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Future models - Ford - Ranger

Exclusive: Up to four new engines for Ford Ranger

Under test: Ford engineers test the next-generation Ford Ranger’s chassis at the company’s Australian proving ground in Victoria.

Powertrains, chassis, brakes and safety tech all set for a lift on 2019 Ford Ranger

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Ford logo21 Mar 2017

FORD’S new-generation Ranger ute is set for a total heart transplant, along with a major chassis makeover and upgraded features such as rear disc brakes and more electronic driving aids when it arrives in about 2019.

Spy photographs taken over the fence at Ford’s You Yangs proving ground in Victoria show a right-hand-drive Ranger Supercab pick-up chassis-test mule with a substantial metal crossmember supporting the front suspension visible under the front.

Test equipment wiring can be seen running from under the car and along the side sills.

Ford Australia has declined to discuss the testing regime, beyond the usual confirmation that the all-new Ranger development is underway under a massive program that this year will soak up a large chunk of a $450 million budget allocated to Melbourne-based Ford Asia-Pacific Product Development.

Two new-generation turbo-diesel engines – a 2.0-litre EcoBlue four-cylinder and a 3.0-litre Powerstroke V6 developed in collaboration with Peugeot and Land Rover – are expected to replace the ageing Duratorq 2.2-litre four-cylinder and 3.2-litre five-cylinder powerplants.

As well, engineers have the task of including at least two turbo-petrol engines in the mix for overseas markets that this time includes North America.

These petrol engines most likely will include a version of the 2.0-litre EcoBoost four-cylinder that Australians are already familiar with via the now-defunct Ford Falcon and other cars, including some Volvos, Jaguars and Land Rovers.

Potentially, Ford will also include a twin-turbo V6 EcoBoost engine, possibly the 2.7-litre unit lifted from the 2015 Ford F-150 pick-up in which it makes a healthy 242kW of power and 508Nm of torque.

For the United States, these petrol engines will almost certainly also be slotted into the born-again Bronco wagon that is set to be revived on the Ranger’s new-generation T6 ladder chassis from 2020.

As Ford is planning to introduce diesel versions of its Ranger alongside petrol power in North America to counter General Motors’ diesel Colorado, it might also be tempted to try one or both of the two new diesels in the Bronco as well, especially as Ford executives have promised a true off-road vehicle.

Ford’s Powerstroke diesel V6 is also set to make its Ford pick-up debut in the latest F-150 later this year. While large F-Series trucks have offered big-bore diesel power for some years, this will be the first time the “light-duty” F-150 – America’s top-selling vehicle – has come with an oiler alternative.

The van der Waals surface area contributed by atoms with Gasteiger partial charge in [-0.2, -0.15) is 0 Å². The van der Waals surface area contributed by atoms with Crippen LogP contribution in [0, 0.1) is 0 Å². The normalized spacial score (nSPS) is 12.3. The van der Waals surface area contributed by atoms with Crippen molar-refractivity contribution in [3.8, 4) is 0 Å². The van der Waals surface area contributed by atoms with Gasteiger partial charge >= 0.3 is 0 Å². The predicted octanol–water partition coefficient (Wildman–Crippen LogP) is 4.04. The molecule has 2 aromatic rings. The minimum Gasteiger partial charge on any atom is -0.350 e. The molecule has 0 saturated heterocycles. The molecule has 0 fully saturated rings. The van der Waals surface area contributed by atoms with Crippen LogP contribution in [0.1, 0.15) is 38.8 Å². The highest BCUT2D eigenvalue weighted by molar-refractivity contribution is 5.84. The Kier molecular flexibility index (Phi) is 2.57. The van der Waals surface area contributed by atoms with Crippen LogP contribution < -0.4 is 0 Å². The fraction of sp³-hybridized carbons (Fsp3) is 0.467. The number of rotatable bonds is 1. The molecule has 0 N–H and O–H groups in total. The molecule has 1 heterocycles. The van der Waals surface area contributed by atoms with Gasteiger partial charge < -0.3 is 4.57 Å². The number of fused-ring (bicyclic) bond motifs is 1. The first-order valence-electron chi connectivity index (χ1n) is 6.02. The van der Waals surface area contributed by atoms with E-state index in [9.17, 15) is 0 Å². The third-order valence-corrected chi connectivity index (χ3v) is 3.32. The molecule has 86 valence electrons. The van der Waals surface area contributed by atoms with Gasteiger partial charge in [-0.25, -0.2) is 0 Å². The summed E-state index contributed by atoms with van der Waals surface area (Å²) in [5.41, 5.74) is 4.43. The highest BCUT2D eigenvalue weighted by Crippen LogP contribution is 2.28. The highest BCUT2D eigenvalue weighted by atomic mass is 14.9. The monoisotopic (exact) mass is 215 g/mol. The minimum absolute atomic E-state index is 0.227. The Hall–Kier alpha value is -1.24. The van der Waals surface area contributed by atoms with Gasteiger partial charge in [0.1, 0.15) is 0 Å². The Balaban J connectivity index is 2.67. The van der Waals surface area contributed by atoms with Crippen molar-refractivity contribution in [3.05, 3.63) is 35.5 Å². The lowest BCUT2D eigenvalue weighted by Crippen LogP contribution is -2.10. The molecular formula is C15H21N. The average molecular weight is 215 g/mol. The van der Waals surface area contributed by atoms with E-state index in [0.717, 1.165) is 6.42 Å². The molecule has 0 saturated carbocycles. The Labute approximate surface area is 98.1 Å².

Ford is yet to release details of the engine beyond confirming its 3.0-litre capacity, but it is thought to be a collaboration with Peugeot and Land Rover under the Lion codename.

This engine is the replacement for the 2.7-litre unit employed in Ford’s Australian-built Territory. Because that unit could only manage Euro 4 emissions standards, it went out of use in Europe some years ago and has now disappeared altogether with the demise of the Territory in October last year.

In the Land Rover Discovery and Range Rover, the latest V6 diesel engine pumps out a handy 190kW of power and 600Nm of torque.

This would not only make it considerably more grunty than the 147kW 3.2-litre unit currently employed in the Ranger and its SUV spin-off, the Everest, but well above the recently launched V6 Volkswagen Amarok (165kW/550Nm).

Interestingly, a Range Rover has been spotted running around Ford’s proving ground in the past week.

Ford’s new 2.0-litre EcoBlue four-cylinder diesel has cutting-edge technologies that make it up to 13 per cent more fuel efficient than its 2.2-litre diesel predecessor but deliver up to 20 per cent more torque while cutting noise by half and reducing exhaust emissions to Euro 6 levels.

Announced in April last year, the direct-injection turbo four-cylinder engine made its debut in the Transit Custom van in Europe and the UK, but it is said to be suitable for both light-commercial and passenger car applications.

In Transit, it makes up to 125kW of power and 405Nm of torque, but can be boosted to 147kW. The current PX Ranger’s 2.2-litre unit produces 118kW/585Nm.

While the F-150 is set to employ a 10-speed automatic transmission behind the 3.0-litre diesel V6, it is unclear if Ranger or its SUV siblings will go that far.

Current options in Ranger are six-speed manual and six-speed automatic.

The current Ranger makes do with drum rear brakes, but all the Ranger test mules we have spotted have been equipped with rear disc brakes, bringing the Ford ute into line with the Amarok V6.

As we reported in December, new semi-autonomous driving technologies also loom large in vehicles being developed at the proving ground where a special track is being installed to test such electronic devices right up to the Level 2 autonomous driving standard.

It is unclear what level the Ranger, Everest and Bronco will be as they are rolled out about 2019 and 2020, but it is safe to assume the technology will be a step above current levels.

Ford confirmed at the Detroit motor show in January that the Ranger for America will be built in the US alongside the new Bronco.

For Australia and other markets, the Ranger and Everest will continue to be sourced from Thailand.

It is yet unclear if the American-built Bronco will head Down Under to slot in beside the Everest, although Ford has described it as a global model.

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